Educational Media

Revolutionizing Cardiac Care: Leadless pacemakers offer renewed hope and vitality

Since the first electronic pacemaker was implanted in 1958, these indispensable medical devices have provided critical support to patients dealing with heart arrythmias — when the heart beats too quickly, too slowly or irregularly — and other cardiac conditions by sending electrical pulses to the heart to stabilize the heart rate.

Although pacemakers have undergone significant advancements through the decades, next-generation leadless pacemakers have emerged as a game-changing option for treatment and increased quality of life.

At Eisenhower, Board Certified Cardiologists Evangelos Diamantakos, DO, and Leon Feldman, MD, are leading the way in implementing this new technology. Dr. Feldman was the first cardiologist in Southern California to implant Medtronic’s Micra™ AV2 and has completed more than 300 procedures with the Micra ™AV1 and AV2 devices. In the fall of 2022, Dr. Diamantakos performed the first Abbott Aveir™ VR leadless pacemaker implant in Riverside County.

“The evolution from transvenous pacing systems to leadless platforms is a major advantage for patients at high risk for complications,” says Dr. Diamantakos. 

“The leadless pacemaker has an exceptionally low risk of infection,” says Dr. Feldman. “In fact, if a patient has a pocket- or lead-related infection from a conventional pacemaker, we can simultaneously and safely retrieve the implanted pacemaker and replace it with a leadless device.”

Wireless wonders
The Micra and Aveir pacemakers are less than one-tenth the size of traditional pacemakers — smaller than a AAA battery. The enhanced devices offer a battery lifespan averaging anywhere from 15 to 20 years, meaning that patients will likely only need one device for life.

Unlike traditional pacemakers which require surgically inserting a generator pocket under the skin below the collarbone with tiny wires called leads that connect to the heart, leadless devices eliminate the need for a chest incision so there is no visible scarring or bumps. The minimally invasive procedure takes 30 minutes to an hour, using a transcatheter delivery system via the right femoral vein to guide and position the tiny pacemaker into the right ventricle.

“The tip of the Aveir leadless device provides us with real-time electrical mapping of the tissue, reducing the need to reposition,” explains Dr. Diamantakos. “This live feedback helps us determine the optimal area to implant the pacemaker.”

“There is virtually no healing involved,” notes Dr. Feldman. “After we remove the catheter and close the femoral entry site, patients are up and about in two to four hours, with minimal physical limitations. Patients have said they feel as if they don’t have a pacemaker at all.”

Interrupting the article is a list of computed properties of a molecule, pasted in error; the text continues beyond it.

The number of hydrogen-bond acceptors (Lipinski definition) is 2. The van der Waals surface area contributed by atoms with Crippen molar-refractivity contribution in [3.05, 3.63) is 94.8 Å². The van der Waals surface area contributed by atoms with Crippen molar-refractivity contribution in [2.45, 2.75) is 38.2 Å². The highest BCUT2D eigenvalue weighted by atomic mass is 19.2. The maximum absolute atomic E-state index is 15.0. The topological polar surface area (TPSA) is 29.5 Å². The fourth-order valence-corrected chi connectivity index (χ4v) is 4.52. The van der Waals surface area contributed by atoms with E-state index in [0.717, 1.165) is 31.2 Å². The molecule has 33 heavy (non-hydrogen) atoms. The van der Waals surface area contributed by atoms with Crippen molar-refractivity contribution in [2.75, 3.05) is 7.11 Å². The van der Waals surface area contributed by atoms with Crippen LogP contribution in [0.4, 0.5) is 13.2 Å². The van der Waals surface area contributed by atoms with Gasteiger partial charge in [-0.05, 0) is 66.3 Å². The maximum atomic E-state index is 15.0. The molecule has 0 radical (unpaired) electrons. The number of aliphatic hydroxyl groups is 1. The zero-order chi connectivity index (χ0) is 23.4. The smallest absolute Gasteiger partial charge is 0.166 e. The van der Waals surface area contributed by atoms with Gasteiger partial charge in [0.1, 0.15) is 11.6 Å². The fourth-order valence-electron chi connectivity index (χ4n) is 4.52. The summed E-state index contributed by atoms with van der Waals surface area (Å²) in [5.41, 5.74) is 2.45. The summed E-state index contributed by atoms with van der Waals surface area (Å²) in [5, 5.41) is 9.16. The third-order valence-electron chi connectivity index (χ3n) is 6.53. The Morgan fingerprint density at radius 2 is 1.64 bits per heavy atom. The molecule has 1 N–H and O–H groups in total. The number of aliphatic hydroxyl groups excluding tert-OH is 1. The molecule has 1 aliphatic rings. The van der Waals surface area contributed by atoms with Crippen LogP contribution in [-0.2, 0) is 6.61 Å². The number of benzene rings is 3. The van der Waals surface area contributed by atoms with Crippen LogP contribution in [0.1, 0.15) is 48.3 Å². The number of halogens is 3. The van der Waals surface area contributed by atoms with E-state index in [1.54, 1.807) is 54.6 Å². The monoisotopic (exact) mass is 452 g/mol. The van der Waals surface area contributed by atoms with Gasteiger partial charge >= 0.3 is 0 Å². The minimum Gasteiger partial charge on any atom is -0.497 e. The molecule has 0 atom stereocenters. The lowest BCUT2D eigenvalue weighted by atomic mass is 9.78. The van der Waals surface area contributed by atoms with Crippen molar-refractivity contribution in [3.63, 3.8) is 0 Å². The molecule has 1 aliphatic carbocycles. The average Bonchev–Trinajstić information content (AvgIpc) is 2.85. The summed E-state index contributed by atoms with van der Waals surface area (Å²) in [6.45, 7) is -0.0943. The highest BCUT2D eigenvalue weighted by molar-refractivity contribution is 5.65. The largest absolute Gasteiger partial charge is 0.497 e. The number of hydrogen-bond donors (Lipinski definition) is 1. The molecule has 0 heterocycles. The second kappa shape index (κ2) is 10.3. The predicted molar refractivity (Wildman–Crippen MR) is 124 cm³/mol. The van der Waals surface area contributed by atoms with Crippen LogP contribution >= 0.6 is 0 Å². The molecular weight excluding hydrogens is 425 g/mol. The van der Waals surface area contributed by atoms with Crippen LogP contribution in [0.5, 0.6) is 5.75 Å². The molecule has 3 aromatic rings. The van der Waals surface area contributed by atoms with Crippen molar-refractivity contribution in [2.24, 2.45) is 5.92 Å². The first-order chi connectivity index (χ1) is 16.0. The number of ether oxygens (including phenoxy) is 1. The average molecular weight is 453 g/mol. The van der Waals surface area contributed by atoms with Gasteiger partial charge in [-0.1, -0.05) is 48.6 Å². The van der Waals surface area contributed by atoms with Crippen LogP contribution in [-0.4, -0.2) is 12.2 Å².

“Our standard practice is to check the pacemaker implant a day after the procedure to ensure that patients are safe to go home and the pacemaker is functioning properly,” he continues. “The fidelity, stability and electrical characteristics of these devices are so good that this extra step is becoming unnecessary.”

Individuals who may benefit from single chamber leadless pacemakers include those with atrial fibrillation (AFib), bradycardia, bradycardia-tachycardia syndrome, patients who require occasional pacing, and those with comorbid conditions like diabetes or renal disease.

Patients who have atrioventricular (AV) synchrony, or heart block, a condition resulting from a dysfunction of the electrical signals that travel through the upper chambers (atria) to the lower chambers of the heart (ventricles) may also be appropriate candidates. Both the Micra and Aveir 
pacing systems are equipped with sensing algorithms to coordinated pacing between the atrium and ventricles.

Leadless dual chamber technology
In July, Abbott marked a significant advancement in cardiac care, securing FDA approval for the AVEIR™ dual chamber (DR) leadless pacemaker. The pacing system consists of two small devices for the right ventricle and the right atrium. According to the company, more than 80 percent of people require pacing in two chambers of the heart — the right atrium and right ventricle. The system is also upgradeable so that treatment can be customized and adapted to patients’ needs, using one or both devices. 

For heart patients dealing with arrhythmia-related heart failure and other cardiac conditions that require a biventricular pacemaker, Diamantakos is optimistic that science and innovation are forging ahead to develop that technology.

“I think in the future there will be a lot of dialogue around developing a completely leadless three-chamber system,” he adds. “But right now, it’s in the infancy stages of discussion.”

For more information or to contact Eisenhower Desert Cardiology Center, call 760.346.0642, or visit